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What should one do when a screaming child is in your space?


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http://www.usatoday.com/story/news/nation-now/2015/10/06/diners-note-screaming-kid-ruined-our-meal/73454406/

 

Two diners were annoyed by a child screaming at the table next to them and left the parents a note saying their child's screaming had ruined their dinner. The mother said they should have handled it differently. How?

 

My husb asked me to go out to dinner with him at a pricey restaurant one Sunday, after meeting. As it turned out, it was 'Easter' Sunday and the elongated table next to us had several children running around with peeps and candy. The adults at the "big" table did not utter a single syllable to ask the children to be seated or to be quiet. Our small table was in a corner and totally over-volumed by the running, screaming children. I quickly developed a headache which precluded conversation and/or eating. We asked to be moved and the server said, "Yeah, Wow, they sure are noisy." I noticed that the big table kept ordering rounds of alcoholic beverages, while the kids kept running circles around the table and yelling. I wish we had thought to leave a note informing the big party that they had, in fact, ruined our meal. We seldom go to expensive restaurants and that was our first and last time to patronize this establishment. Personally, I would have liked to walk out since the behavior was extremely disturbing in a public venue. It truly did ruin our dinner. I always thought my husb was overly strict with our boys, but we did always get unsolicited compliments on their behavior wherever we went (department stores, grocery stores, restaurants, other.) One time my oldest son, aged one and a half, pulled a tantrum in a dept store (I also had an infant son.) I dropped everything and dragged my crying toddler out of the mall.  He never tried it again.Re: the restaurant experience - Should I have left, left a note, or brought my food out (which I did)? Of course, we doubled the server's tip for being kind enough to move us.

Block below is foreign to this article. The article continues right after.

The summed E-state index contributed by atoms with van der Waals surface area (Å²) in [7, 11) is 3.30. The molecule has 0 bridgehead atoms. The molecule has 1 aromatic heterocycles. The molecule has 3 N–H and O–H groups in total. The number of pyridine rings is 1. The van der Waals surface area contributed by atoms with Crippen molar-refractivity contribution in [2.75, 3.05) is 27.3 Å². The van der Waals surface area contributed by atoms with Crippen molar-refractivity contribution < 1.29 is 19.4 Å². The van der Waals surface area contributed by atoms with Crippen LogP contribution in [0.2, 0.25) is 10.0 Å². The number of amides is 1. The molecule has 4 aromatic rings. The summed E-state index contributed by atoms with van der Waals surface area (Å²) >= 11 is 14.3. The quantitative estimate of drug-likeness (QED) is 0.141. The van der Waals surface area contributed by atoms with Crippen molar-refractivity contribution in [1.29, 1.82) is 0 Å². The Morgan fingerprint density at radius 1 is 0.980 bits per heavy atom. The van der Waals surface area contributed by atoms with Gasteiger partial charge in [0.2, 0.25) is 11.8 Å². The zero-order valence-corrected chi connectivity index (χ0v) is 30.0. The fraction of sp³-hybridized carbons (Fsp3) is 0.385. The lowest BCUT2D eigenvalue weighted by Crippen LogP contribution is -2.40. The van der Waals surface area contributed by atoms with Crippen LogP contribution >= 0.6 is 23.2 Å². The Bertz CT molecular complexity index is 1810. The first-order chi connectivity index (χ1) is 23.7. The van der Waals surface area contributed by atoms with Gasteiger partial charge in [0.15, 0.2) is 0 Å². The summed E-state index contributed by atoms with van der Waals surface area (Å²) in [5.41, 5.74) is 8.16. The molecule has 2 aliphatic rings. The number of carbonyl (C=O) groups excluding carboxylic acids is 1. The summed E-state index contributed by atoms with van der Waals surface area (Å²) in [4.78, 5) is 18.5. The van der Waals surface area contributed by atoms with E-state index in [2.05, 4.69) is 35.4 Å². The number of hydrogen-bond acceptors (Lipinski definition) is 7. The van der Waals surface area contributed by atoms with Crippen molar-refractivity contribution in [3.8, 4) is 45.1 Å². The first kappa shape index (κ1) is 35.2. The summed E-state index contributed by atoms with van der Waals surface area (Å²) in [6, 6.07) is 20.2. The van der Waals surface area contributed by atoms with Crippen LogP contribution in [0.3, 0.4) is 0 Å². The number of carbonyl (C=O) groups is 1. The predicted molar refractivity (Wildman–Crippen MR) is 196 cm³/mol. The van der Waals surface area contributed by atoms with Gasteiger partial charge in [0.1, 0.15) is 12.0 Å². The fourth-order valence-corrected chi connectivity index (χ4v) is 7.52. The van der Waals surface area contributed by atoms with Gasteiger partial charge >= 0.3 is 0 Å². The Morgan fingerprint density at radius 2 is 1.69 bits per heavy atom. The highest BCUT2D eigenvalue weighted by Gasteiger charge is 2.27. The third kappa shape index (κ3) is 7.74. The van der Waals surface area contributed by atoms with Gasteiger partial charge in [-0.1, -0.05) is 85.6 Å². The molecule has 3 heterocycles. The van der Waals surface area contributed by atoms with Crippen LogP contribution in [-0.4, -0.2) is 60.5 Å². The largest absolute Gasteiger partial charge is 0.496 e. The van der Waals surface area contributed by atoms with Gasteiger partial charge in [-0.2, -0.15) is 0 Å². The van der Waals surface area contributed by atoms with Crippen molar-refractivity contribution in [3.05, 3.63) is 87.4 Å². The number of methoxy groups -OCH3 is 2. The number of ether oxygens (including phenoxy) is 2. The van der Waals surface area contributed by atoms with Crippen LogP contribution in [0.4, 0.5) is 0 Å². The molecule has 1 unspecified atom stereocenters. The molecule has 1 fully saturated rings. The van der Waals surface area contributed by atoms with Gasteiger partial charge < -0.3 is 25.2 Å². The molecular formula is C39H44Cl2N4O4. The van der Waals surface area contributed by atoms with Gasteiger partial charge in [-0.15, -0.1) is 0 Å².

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We have the other side of this to deal with. We have a 13 month old granddaughter with a really loud screech and I have a father-in-law who is 81.